I've dug into the idea of albums of games in the past, with Idiolect (which I never finished) and Kompendium. Specifically designing games to be joined together as an album; more distinct than individual levels of a single game, but more coherent than a series of separate games. L mentioned the idea of an album of games from different authors earlier today. I think this kind of approach is more likely to yield something that makes sense as a whole. But a big part of the mixtape idea is just to introduce people to stuff they might find interesting, akin to the Pickford Bros' "games we like" initiative; they don't necessarily have to fit together.

Anyway, here's a mixtape.

side 1:
Kenta Cho - a7xpg
Linley Henzell - Excellent Bifurcation
Chris Morris - Linerogue
Christoffer Hedborg - Cathode Rays

side 2:
Jonathan Whiting - NiƱa Nueve
Jonas Kyratzes - Alphaland
Robert Yang, Mohini Dutta, Ben Norskov - Souvenir
Stephen Lavelle - The Rose Garden

Thursday 6 September 2012

hidden costs of independent game development

Sometimes I can make a game in a month, then sell it to make $1000 or so. Maybe that's not great by most people's standards, but if I could do that every month I'd be pretty happy, that's enough to live on.

But most of the time it doesn't work out so well. Making games quickly requires quite an intense level of effort that isn't really sustainable long-term. Sometimes I get sick, and while that might not prevent me working, it limits my potential. Sometimes things break; computer hardware isn't very stable under immersion in liquids or high-speed collisions, and repairs or replacements can be pretty costly. And sometimes I'm an utter fool and write over a month's work that I haven't backed up.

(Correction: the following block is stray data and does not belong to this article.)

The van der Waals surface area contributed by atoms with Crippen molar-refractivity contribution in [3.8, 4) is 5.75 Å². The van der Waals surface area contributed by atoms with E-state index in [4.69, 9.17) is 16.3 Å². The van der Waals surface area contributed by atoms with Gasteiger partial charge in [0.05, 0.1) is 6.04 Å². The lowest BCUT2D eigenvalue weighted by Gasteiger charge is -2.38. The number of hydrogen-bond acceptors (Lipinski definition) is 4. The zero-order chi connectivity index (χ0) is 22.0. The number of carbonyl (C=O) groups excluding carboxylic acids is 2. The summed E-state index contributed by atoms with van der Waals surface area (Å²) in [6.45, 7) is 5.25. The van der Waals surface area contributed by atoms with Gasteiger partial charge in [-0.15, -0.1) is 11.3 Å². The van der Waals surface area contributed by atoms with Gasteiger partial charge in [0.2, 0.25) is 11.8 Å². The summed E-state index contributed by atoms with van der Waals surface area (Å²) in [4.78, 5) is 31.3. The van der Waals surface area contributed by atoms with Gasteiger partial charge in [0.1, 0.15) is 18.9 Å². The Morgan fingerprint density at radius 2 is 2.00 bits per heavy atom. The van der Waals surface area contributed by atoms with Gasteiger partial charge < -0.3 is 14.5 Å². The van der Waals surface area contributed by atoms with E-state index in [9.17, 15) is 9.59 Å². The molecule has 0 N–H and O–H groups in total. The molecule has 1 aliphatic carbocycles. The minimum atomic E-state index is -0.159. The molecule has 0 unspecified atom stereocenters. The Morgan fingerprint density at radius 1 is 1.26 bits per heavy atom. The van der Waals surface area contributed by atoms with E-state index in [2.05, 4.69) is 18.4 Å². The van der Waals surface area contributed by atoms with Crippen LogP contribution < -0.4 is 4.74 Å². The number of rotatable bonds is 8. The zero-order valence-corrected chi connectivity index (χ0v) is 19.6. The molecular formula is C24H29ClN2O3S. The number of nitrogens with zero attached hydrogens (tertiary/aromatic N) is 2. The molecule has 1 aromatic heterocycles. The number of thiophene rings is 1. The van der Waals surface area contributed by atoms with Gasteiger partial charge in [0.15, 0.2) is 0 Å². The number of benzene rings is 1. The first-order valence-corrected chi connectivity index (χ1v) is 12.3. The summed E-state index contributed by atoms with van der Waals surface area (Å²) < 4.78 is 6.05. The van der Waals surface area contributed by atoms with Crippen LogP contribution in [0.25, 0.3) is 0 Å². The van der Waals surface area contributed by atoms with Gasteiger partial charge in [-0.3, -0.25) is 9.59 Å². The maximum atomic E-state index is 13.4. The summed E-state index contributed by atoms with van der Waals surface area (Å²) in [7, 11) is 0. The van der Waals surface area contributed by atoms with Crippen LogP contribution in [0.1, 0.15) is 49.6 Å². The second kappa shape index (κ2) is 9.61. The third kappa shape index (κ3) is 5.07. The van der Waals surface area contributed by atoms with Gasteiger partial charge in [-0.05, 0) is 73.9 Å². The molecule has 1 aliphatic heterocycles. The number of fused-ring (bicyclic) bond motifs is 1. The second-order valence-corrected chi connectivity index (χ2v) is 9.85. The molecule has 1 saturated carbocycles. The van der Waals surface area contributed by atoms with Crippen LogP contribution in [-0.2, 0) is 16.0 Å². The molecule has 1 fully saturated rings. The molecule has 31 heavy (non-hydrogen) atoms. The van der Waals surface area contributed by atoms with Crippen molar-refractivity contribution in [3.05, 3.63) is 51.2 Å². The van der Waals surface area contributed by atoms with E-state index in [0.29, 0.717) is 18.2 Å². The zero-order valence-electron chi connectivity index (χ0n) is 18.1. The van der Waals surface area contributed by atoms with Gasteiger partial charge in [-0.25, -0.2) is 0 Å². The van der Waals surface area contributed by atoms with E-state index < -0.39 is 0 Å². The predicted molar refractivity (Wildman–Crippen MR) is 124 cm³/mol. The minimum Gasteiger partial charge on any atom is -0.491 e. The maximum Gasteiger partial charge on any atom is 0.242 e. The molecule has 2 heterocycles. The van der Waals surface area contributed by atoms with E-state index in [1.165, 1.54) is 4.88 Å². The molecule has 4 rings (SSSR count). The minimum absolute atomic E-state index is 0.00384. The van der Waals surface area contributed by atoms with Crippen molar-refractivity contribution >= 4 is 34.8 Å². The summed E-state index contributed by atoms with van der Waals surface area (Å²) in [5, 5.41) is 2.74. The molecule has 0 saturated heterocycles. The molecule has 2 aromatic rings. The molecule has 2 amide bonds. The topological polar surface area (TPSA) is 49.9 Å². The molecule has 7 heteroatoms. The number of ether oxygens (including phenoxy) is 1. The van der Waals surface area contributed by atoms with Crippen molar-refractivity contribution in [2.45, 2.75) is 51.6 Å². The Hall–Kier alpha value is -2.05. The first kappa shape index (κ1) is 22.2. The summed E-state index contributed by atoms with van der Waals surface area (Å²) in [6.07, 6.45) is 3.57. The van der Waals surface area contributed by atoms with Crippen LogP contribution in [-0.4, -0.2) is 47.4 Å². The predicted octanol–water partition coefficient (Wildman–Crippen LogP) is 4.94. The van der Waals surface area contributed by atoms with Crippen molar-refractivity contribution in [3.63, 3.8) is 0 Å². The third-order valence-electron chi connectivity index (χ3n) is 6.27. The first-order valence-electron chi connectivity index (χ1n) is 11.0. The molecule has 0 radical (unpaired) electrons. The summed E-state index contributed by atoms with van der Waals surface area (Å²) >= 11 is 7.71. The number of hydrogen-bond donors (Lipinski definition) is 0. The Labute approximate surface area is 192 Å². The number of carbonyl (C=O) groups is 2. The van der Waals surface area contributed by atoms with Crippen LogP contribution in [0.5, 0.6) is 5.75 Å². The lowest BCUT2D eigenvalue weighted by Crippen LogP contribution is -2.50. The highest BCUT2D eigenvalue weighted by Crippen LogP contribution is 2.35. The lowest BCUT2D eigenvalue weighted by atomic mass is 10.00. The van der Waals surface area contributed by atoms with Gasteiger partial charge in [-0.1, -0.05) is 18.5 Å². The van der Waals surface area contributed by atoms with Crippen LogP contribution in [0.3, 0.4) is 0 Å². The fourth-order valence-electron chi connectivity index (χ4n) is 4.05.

Running some disc recovery software now and hoping it can rescue things.

And other times, I can spend months prototyping various ideas that sound cool in my head but don't actually work. Some simply don't work at all, but others seem quite close to working, if I can just think of the right way to bring their pieces together. Trying out new ideas takes a lot of time and gives a lot of failures. I can see why some prefer to stick to variations on an established formula; trying out new things takes a lot longer and tends to be less favourably received.

When I make a game in a month and it works I feel pretty amazing. I feel like I could do that every month no trouble. But I can't, because there are all these hidden costs that I don't perceive at that point in time. Those months are a few among many. Just counting the development time of a game from when I started working on that particular game until when it was released misses a lot: the risks of accidents happening that didn't happen to occur in that time, the time spent on failed games that mapped out the way to that one, the time spent fixing bugs and trying to convince anyone to review the game afterwards, the subsequent period of exhaustion from overwork. It's not enough for a game's sales to just cover the time spent making it.

I'm very lucky to be able to continue making games for now. Lucky to have had a game on Steam and the Indie Royale bundle, that actually made enough to pay off my student loan and live on for a bit. Extremely lucky that my wife has a job at the moment that pays enough to support us both. I feel kind of bad that I sometimes complain about not having much income from games when there are others in genuine need. But if there comes a time where I need to choose between trying to support myself entirely from making games or going out and getting a real job this is something that I'll need to remember: I can't consistently make games as quickly as I think I can, I have to take into account these hidden costs.